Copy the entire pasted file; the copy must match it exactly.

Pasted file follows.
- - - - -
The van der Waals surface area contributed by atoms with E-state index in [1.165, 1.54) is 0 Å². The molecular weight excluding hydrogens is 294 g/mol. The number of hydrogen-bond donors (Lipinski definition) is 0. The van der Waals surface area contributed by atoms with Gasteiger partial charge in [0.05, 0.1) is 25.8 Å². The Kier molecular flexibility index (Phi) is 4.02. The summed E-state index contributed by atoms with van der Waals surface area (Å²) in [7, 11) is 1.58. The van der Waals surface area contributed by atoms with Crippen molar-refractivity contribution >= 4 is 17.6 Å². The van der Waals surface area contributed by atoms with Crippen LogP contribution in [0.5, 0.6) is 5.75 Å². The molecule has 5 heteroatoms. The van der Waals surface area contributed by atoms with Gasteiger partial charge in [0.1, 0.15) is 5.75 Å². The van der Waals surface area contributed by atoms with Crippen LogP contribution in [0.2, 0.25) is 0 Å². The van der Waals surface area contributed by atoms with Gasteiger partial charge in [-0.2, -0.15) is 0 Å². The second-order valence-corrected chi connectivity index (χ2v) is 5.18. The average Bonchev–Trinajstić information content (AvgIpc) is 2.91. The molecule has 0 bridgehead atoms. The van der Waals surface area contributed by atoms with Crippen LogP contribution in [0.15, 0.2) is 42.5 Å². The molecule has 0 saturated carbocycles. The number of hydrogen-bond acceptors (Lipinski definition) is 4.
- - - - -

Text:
The van der Waals surface area contributed by atoms with E-state index in [1.165, 1.54) is 0 Å². The molecular weight excluding hydrogens is 294 g/mol. The number of hydrogen-bond donors (Lipinski definition) is 0. The van der Waals surface area contributed by atoms with Gasteiger partial charge in [0.05, 0.1) is 25.8 Å². The Kier molecular flexibility index (Phi) is 4.02. The summed E-state index contributed by atoms with van der Waals surface area (Å²) in [7, 11) is 1.58. The van der Waals surface area contributed by atoms with Crippen molar-refractivity contribution >= 4 is 17.6 Å². The van der Waals surface area contributed by atoms with Crippen LogP contribution in [0.5, 0.6) is 5.75 Å². The molecule has 5 heteroatoms. The van der Waals surface area contributed by atoms with Gasteiger partial charge in [0.1, 0.15) is 5.75 Å². The van der Waals surface area contributed by atoms with Crippen LogP contribution in [0.2, 0.25) is 0 Å². The van der Waals surface area contributed by atoms with Gasteiger partial charge in [-0.2, -0.15) is 0 Å². The second-order valence-corrected chi connectivity index (χ2v) is 5.18. The average Bonchev–Trinajstić information content (AvgIpc) is 2.91. The molecule has 0 bridgehead atoms. The van der Waals surface area contributed by atoms with Crippen LogP contribution in [0.15, 0.2) is 42.5 Å². The molecule has 0 saturated carbocycles. The number of hydrogen-bond acceptors (Lipinski definition) is 4.